Ankle-brachial index: A dirty word?

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Donna Sardina, RN, MHA, WCC, CWCMS, DWC, OMS

Silence, roving eyes, fidgeting, excuses, a quick subject change—these are typical responses from healthcare clinicians when asked, “What’s the patient’s ankle-brachial index?” You’d think someone had just uttered a dirty word.

The ankle-brachial index (ABI) is a key component of the lower-extremity vascular exam, recommended and in some cases mandated by numerous clinical practice guidelines, including the most recent international guidelines on preventing and treating pressure ulcers.

Nonetheless, the ABI exam more often is omitted than performed. If a patient has an infection, we’d never omit taking his or her temperature. Yet it’s commonplace to skip the ABI exam in patients with lower-extremity wounds. Why?

I’ve come up with three possible explanations:

  • Lack of knowledge: Many clinicians have never heard of an ABI or don’t know how to measure it.
  • Poor access to equipment: The vascular Doppler isn’t on the list of cheapsupplies, and its purchase is often

    superseded by more frequently used supplies.

  • Lack of time: The ABI exam can take 15 to 45 minutes, depending on the clinician’s skill and how quickly and easily the patient’s pulses can be found.

Although these are all valid explanations, they’re not justifiable reasons for failing to measure the patient’s ABI.

Ideas and solutions

WCCs, DWCs, CWCNs, CWSs, and all other wound care experts should focus on sharing their knowledge with staff and healthcare community education efforts, such as hands-on ABI training sessions. Approach administrators at your healthcare organization with equipment requisitions for vascular Doppler devices, along with clinical practice guidelines that recommend the ABI exam. Explain to administrators that accurately differentiating vascular wounds from pressure wounds may decrease the organization’s pressure ulcer prevalence rate.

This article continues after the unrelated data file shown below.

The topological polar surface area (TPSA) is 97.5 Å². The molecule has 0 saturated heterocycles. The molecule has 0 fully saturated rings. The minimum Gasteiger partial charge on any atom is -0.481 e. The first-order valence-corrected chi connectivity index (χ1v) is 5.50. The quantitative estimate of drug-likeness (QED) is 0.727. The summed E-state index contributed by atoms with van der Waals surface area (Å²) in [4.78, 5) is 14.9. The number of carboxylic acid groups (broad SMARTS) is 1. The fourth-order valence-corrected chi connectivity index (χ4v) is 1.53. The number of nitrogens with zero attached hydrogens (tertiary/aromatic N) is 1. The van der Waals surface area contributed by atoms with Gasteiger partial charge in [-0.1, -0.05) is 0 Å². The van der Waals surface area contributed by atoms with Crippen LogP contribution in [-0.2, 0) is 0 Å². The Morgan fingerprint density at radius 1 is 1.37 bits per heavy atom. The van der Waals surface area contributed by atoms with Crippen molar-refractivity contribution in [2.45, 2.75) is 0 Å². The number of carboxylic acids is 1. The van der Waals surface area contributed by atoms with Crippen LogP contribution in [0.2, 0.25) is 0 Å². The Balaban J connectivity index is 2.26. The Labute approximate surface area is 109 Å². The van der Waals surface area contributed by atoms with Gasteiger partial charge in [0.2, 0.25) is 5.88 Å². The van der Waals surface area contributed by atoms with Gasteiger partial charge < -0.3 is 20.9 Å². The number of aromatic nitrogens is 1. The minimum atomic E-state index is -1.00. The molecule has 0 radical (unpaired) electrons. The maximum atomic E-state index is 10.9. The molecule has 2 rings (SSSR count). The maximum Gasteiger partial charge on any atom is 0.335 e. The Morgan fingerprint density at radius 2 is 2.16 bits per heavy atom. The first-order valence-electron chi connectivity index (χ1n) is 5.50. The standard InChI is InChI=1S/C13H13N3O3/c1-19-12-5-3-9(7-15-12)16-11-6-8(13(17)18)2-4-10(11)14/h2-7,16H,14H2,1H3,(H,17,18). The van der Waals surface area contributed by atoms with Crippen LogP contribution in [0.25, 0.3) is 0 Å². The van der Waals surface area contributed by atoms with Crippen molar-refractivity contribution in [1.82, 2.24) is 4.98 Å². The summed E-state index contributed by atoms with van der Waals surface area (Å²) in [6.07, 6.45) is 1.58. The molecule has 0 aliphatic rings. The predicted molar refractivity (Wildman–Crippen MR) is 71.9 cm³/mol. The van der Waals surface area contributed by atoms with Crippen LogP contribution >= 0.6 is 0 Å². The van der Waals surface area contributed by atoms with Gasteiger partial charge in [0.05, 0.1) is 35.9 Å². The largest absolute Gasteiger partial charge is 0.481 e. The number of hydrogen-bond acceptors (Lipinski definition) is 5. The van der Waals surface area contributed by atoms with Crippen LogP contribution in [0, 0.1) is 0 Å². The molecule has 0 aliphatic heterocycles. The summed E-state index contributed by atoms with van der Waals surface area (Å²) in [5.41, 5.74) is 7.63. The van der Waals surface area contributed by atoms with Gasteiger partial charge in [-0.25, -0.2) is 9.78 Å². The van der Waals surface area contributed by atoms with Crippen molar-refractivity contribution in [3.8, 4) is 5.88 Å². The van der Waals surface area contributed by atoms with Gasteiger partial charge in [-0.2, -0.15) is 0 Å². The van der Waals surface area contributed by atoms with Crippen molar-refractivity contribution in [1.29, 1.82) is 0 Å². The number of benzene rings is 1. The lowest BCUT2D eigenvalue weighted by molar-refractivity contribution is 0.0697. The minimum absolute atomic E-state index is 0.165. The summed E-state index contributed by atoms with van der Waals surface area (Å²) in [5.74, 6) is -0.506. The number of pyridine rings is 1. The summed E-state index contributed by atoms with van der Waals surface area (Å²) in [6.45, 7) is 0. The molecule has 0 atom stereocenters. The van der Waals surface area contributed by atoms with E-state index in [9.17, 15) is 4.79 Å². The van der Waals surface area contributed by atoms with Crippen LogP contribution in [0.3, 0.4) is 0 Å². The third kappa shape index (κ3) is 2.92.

Other suggestions:

  • Contract with an outside agency to perform ABI exams for your facility or agency.
  • Designate an official ABI staffer to assist with admissions.
  • Consider using the Lanarkshire Oximetry Index as a substitute for ABIs.

For additional information, visit these other online links:

The ABI is an extremely beneficial tool that can aid early detection of peripheral arterial disease, in turn helping to prevent complications and amputations and potentially saving lives. ABI needs to come off the dirty-word list.

Donna Sardina, RN, MHA, WCC, CWCMS, DWC, OMS

Editor-in-Chief

Wound Care Advisor

Cofounder, Wound Care Education Institute

Plainfield, Illinois

DISCLAIMER: All clinical recommendations are intended to assist with determining the appropriate wound therapy for the patient. Responsibility for final decisions and actions related to care of specific patients shall remain the obligation of the institution, its staff, and the patients’ attending physicians. Nothing in this information shall be deemed to constitute the providing of medical care or the diagnosis of any medical condition. Individuals should contact their healthcare providers for medical-related information.

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